Institutional Rules, Strategic Behavior and the Legacy of Chief Justice William Rehnquist: Setting the Record Straight on Dickerson v. United States

37 Pages Posted: 15 Feb 2007 Last revised: 7 Sep 2011

See all articles by Daniel Martin Katz

Daniel Martin Katz

Illinois Tech - Chicago Kent College of Law; Bucerius Center for Legal Technology & Data Science; Stanford CodeX - The Center for Legal Informatics; 273 Ventures

Date Written: April 20, 2006


Despite his long-standing opposition to the Miranda doctrine, why did Justice Rehnquist vote to save the Miranda doctrine in Dickerson v. United States? As written, many prevailing accounts accept Justice Rehnquist's opinion in Dickerson v. United States at face value and disavow the potential of a strategic explanation for his behavior. The difficulty with the non-strategic accounts is their failure to outline explicitly the evidence supporting the uniqueness of their theory. Specifically, these explanations largely ignore the alternative set of preferences that could have produced the Chief's decision. This is troubling because prior social science scholarship demonstrates that a chief justice possesses a unique set of institutional powers that provides significant incentive for him to behave sophisticatedly.

Many prevailing explanations for Dickerson at a minimum are incomplete because they fail to determine whether his vote and opinion were the result of moderation, fidelity to traditional legal principles, or, in fact, strategic behavior. This article pursues a uniqueness claim, arguing the available evidence supports a strategic explanation for Justice Rehnquist's behavior in Dickerson. To do this, the article first reviews the methodological debate that exists within the social science scholarship, a debate relevant to the competing explanations for the Dickerson decision. Next, the article explores the strategic or quasi-game theoretic approach by describing the multistage sophisticated process that produces all Supreme Court decisions. It culminates in a general form diagram that maps the behavioral choice faced by all similarly situated Chief Justices'.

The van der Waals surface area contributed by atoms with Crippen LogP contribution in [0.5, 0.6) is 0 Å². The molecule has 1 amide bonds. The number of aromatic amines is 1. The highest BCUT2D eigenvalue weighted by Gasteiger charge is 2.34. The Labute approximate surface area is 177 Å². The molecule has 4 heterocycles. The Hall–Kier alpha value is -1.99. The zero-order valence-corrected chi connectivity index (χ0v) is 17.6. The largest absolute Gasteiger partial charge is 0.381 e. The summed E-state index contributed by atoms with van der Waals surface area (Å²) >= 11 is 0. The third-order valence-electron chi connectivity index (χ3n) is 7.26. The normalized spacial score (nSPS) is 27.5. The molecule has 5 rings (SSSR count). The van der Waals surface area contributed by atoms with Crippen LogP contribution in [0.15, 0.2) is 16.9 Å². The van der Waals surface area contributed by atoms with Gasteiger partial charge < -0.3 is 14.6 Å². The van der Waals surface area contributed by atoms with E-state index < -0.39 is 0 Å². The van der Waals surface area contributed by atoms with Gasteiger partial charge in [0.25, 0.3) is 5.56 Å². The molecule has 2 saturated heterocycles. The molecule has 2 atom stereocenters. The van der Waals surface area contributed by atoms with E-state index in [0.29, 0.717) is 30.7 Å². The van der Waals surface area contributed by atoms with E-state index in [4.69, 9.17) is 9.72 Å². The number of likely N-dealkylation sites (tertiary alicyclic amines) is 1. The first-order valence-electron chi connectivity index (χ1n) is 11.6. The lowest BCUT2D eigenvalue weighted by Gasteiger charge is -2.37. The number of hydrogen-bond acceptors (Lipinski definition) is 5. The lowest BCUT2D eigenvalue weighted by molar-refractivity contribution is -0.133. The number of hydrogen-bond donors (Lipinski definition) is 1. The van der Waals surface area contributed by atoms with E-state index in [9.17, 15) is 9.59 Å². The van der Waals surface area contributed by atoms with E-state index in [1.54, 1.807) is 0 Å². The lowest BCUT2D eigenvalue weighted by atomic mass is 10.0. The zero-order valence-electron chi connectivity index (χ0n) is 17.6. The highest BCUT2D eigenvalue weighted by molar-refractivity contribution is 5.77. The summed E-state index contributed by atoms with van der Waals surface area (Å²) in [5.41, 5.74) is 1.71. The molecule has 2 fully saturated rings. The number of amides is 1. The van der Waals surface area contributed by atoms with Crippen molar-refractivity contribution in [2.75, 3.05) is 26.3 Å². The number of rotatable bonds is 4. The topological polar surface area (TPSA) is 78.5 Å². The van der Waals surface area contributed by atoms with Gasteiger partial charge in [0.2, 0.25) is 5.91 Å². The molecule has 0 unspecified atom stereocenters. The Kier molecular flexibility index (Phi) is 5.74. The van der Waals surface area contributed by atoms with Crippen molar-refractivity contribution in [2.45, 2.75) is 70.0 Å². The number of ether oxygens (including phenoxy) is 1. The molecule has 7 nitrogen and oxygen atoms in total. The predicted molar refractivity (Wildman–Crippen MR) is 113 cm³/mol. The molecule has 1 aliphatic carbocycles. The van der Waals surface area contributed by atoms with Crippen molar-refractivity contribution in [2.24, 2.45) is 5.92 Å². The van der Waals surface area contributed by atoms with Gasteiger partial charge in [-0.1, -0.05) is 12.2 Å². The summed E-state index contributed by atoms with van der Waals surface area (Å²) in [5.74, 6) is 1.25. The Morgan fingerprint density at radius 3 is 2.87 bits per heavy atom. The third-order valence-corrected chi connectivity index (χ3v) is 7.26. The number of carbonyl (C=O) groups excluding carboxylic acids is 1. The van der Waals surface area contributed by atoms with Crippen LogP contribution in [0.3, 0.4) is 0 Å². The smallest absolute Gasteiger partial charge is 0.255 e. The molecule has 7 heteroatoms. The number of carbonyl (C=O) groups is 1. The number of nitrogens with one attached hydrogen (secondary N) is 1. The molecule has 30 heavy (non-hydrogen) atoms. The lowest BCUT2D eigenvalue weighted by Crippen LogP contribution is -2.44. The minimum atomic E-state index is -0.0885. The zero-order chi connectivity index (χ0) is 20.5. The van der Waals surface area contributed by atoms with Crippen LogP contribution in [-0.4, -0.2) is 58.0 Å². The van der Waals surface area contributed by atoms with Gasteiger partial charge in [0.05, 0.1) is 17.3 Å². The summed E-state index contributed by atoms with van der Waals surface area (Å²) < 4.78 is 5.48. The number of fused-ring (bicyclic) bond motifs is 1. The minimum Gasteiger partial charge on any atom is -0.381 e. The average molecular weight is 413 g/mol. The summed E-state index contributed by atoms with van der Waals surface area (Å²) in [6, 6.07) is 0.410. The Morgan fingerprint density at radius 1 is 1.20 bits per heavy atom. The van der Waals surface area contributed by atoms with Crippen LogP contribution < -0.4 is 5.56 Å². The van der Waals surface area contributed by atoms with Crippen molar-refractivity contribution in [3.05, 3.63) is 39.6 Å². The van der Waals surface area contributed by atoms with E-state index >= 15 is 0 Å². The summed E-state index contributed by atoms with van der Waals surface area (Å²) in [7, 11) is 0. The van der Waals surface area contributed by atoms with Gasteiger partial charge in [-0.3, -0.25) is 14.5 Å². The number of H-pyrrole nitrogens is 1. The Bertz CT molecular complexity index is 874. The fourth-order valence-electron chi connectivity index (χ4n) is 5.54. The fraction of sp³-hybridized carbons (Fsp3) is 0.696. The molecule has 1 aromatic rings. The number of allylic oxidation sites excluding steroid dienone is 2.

This diagram - inspired by game theoretic literature on judicial decision making - is carried forward into Part II of the article. Part II directly considers the Dickerson decision. This section begins with a description of the Supreme Court's Miranda jurisprudence before reviewing the specific facts and procedural history of the case. Next, Part II reviews Justice Rehnquist's Miranda-related decisions which, taken together, demonstrate the truly anomalous nature of the Dickerson opinion. The article then outlines its strategic account, an approach rejecting many prevailing explanations of Rehnquist's behavior. Strategic and non-strategic behaviors are often observationally equivalent. Thus, in order firmly to support its strategic theory, this article concludes with a discussion of several important post-Dickerson decisions, where the Chief Justice surprisingly supports the preservation of certain exceptions to Miranda even after his Dickerson opinion supposedly afforded Miranda full constitutional status. The cases are critical to the analysis because they help determine what end Chief Justice Rehnquist actually achieved in his Dickerson opinion. He successfully froze a set of pre-Dickerson Miranda exceptions that he personally developed during his thirty-year tenure on the Court. It is from this perspective that commentators in fact are correct to argue that Dickerson is critical to understanding the legacy of the late Chief Justice.

Keywords: William Rehnquist, Dickerson v. United States, Observational Equivalence, Supreme Court, Game Theory, Strategic Behavior, Institutional Rules

Suggested Citation

Katz, Daniel Martin, Institutional Rules, Strategic Behavior and the Legacy of Chief Justice William Rehnquist: Setting the Record Straight on Dickerson v. United States (April 20, 2006). Journal of Law and Politics, Vol. 22, 2006, Available at SSRN:

Daniel Martin Katz (Contact Author)

Illinois Tech - Chicago Kent College of Law ( email )

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